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Benefits, mechanisms, and risks of intermittent fasting in metabolic syndrome and type 2 diabetes

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Abstract

One of the emergent nutritional strategies for improving multiple features of cardiometabolic diseases is the practice of intermittent fasting (IF), which consists of alternating periods of eating and fasting. IF can reduce circulating glucose and insulin levels, fat mass, and the risk of developing age-related pathologies. IF appears to upregulate evolution-conserved adaptive cellular responses, such as stress-response pathways, autophagy, and mitochondrial function. IF was also observed to modulate the circadian rhythms of hormones like insulin or leptin, among others, which levels change in conditions of food abundance and deficit. However, some contradictory results regarding the duration of the interventions and the anterior metabolic status of the participants suggest that more and longer studies are needed in order to draw conclusions. This review summarizes the current knowledge regarding the role of IF in the modulation of mechanisms involved in type 2 diabetes, as well as the risks.

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Acknowledgements

The authors are grateful to Coimbra Health School (ESTeSC) for the equipment used.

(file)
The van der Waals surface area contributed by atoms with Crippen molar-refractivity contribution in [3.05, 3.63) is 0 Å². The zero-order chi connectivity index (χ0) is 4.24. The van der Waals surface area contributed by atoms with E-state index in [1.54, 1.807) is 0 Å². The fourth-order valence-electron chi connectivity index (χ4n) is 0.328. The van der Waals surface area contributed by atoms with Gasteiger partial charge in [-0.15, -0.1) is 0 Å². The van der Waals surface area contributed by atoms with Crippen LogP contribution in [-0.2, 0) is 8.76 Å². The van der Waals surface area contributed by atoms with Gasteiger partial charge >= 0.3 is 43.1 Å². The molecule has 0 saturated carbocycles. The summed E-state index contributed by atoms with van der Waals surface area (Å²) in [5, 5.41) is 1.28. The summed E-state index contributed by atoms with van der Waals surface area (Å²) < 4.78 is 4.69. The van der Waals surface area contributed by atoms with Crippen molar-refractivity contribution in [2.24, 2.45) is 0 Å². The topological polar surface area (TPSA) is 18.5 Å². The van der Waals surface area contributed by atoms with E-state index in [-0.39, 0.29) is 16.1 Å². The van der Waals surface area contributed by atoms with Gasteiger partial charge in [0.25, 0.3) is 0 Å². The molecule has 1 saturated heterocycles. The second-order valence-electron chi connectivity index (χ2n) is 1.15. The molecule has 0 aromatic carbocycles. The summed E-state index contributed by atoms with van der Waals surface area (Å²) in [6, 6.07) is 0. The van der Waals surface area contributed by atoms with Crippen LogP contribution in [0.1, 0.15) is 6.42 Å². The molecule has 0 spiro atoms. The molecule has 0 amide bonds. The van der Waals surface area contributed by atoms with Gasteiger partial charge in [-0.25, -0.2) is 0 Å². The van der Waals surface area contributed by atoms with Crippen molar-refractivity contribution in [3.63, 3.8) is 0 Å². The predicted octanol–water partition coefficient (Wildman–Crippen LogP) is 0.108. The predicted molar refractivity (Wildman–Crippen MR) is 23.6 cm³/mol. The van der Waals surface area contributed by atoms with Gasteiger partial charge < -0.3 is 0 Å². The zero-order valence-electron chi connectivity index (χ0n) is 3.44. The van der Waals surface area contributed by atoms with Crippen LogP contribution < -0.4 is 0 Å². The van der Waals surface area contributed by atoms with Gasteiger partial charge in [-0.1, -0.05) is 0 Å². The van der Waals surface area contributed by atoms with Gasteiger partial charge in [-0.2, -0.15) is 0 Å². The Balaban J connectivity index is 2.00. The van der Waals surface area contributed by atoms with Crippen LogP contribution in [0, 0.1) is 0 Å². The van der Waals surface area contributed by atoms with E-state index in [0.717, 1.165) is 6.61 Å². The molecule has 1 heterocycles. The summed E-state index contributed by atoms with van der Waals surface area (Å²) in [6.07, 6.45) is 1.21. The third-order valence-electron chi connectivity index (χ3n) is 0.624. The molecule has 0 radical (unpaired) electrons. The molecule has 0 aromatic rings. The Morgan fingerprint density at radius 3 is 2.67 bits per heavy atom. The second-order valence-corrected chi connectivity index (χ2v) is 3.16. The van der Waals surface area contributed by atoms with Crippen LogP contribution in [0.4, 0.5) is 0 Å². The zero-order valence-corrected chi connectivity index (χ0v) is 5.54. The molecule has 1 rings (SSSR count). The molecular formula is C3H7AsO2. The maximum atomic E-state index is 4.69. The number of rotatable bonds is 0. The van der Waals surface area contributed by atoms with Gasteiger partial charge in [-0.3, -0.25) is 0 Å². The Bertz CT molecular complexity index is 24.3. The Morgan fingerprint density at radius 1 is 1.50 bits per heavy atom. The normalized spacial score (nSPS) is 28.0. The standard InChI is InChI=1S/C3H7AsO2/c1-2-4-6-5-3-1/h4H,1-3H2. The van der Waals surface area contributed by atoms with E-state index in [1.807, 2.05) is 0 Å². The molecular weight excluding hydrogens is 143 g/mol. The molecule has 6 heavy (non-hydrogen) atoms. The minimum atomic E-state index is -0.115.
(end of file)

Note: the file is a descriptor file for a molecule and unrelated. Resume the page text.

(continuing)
Funding

This work was supported by the Portuguese Science and Technology Foundation (FCT): Strategic Project UIDB/04539/2020 (CIBB).

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Lisandra Joaquim was responsible for literature search and for the first draft. Ana Faria and Helena Loureiro were involved in manuscript reading and correction, while Paulo Matafome was responsible for the last version of the manuscript and is the senior author. ‘The authors declare that all data were generated in-house and that no paper mill was used’.

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Correspondence to Paulo Matafome.

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Key points

- IF is an emergent nutritional strategy for improving multiple features of cardiometabolic and age-related pathologies, due to weight and insulin resistance reduction.

- IF upregulates evolution-conserved adaptive cellular responses, such as stress-response pathways, autophagy, and mitochondrial function

- IF regulates the circadian rhythms of hormones like insulin or leptin, among others.

- Too long interventions, severe energy restriction, and the anterior metabolic status of the participants may conduce to the opposite effects.

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Joaquim, L., Faria, A., Loureiro, H. et al. Benefits, mechanisms, and risks of intermittent fasting in metabolic syndrome and type 2 diabetes. J Physiol Biochem 78, 295–305 (2022). https://doi.org/10.1007/s13105-021-00839-4

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